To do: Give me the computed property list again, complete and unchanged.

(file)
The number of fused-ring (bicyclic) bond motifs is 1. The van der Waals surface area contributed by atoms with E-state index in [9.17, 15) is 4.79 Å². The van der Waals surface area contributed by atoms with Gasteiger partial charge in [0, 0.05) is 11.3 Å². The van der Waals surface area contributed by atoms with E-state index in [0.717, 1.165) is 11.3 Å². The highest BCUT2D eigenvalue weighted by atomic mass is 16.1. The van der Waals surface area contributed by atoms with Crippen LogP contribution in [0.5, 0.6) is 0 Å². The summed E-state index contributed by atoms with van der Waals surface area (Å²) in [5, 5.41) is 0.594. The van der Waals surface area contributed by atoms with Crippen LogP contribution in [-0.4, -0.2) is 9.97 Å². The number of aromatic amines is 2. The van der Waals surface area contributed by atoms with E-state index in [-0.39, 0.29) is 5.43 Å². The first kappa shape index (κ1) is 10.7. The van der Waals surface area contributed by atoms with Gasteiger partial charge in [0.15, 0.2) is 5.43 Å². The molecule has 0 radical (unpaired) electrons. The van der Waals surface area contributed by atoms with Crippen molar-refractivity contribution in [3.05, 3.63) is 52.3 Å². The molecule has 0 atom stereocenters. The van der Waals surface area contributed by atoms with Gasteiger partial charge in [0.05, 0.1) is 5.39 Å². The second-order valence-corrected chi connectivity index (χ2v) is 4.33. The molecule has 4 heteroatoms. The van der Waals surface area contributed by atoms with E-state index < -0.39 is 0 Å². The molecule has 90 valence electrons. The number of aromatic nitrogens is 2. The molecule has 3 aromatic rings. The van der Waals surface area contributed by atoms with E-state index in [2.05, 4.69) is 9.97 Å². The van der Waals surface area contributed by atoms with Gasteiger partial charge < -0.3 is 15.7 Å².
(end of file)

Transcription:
The number of fused-ring (bicyclic) bond motifs is 1. The van der Waals surface area contributed by atoms with E-state index in [9.17, 15) is 4.79 Å². The van der Waals surface area contributed by atoms with Gasteiger partial charge in [0, 0.05) is 11.3 Å². The van der Waals surface area contributed by atoms with E-state index in [0.717, 1.165) is 11.3 Å². The highest BCUT2D eigenvalue weighted by atomic mass is 16.1. The van der Waals surface area contributed by atoms with Crippen LogP contribution in [0.5, 0.6) is 0 Å². The summed E-state index contributed by atoms with van der Waals surface area (Å²) in [5, 5.41) is 0.594. The van der Waals surface area contributed by atoms with Crippen LogP contribution in [-0.4, -0.2) is 9.97 Å². The number of aromatic amines is 2. The van der Waals surface area contributed by atoms with E-state index in [-0.39, 0.29) is 5.43 Å². The first kappa shape index (κ1) is 10.7. The van der Waals surface area contributed by atoms with Gasteiger partial charge in [0.15, 0.2) is 5.43 Å². The molecule has 0 radical (unpaired) electrons. The van der Waals surface area contributed by atoms with Crippen molar-refractivity contribution in [3.05, 3.63) is 52.3 Å². The molecule has 0 atom stereocenters. The van der Waals surface area contributed by atoms with Gasteiger partial charge in [0.05, 0.1) is 5.39 Å². The second-order valence-corrected chi connectivity index (χ2v) is 4.33. The molecule has 4 heteroatoms. The van der Waals surface area contributed by atoms with E-state index < -0.39 is 0 Å². The molecule has 90 valence electrons. The number of aromatic nitrogens is 2. The molecule has 3 aromatic rings. The van der Waals surface area contributed by atoms with E-state index in [2.05, 4.69) is 9.97 Å². The van der Waals surface area contributed by atoms with Gasteiger partial charge < -0.3 is 15.7 Å².